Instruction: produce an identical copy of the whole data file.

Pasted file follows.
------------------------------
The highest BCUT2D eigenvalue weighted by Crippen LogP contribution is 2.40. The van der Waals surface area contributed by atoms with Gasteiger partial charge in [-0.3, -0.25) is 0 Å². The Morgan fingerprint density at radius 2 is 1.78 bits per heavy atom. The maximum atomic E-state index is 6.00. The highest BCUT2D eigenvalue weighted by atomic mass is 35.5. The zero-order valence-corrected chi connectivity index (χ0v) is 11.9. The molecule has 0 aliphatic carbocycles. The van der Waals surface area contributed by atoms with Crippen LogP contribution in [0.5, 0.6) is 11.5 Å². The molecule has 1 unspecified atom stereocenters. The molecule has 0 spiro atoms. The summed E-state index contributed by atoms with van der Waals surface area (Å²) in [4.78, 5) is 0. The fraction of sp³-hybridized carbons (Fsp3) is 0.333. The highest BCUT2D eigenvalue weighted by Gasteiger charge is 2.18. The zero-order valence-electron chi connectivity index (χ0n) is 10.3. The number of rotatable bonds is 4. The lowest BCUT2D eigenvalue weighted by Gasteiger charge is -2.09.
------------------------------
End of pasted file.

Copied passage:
The highest BCUT2D eigenvalue weighted by Crippen LogP contribution is 2.40. The van der Waals surface area contributed by atoms with Gasteiger partial charge in [-0.3, -0.25) is 0 Å². The Morgan fingerprint density at radius 2 is 1.78 bits per heavy atom. The maximum atomic E-state index is 6.00. The highest BCUT2D eigenvalue weighted by atomic mass is 35.5. The zero-order valence-corrected chi connectivity index (χ0v) is 11.9. The molecule has 0 aliphatic carbocycles. The van der Waals surface area contributed by atoms with Crippen LogP contribution in [0.5, 0.6) is 11.5 Å². The molecule has 1 unspecified atom stereocenters. The molecule has 0 spiro atoms. The summed E-state index contributed by atoms with van der Waals surface area (Å²) in [4.78, 5) is 0. The fraction of sp³-hybridized carbons (Fsp3) is 0.333. The highest BCUT2D eigenvalue weighted by Gasteiger charge is 2.18. The zero-order valence-electron chi connectivity index (χ0n) is 10.3. The number of rotatable bonds is 4. The lowest BCUT2D eigenvalue weighted by Gasteiger charge is -2.09.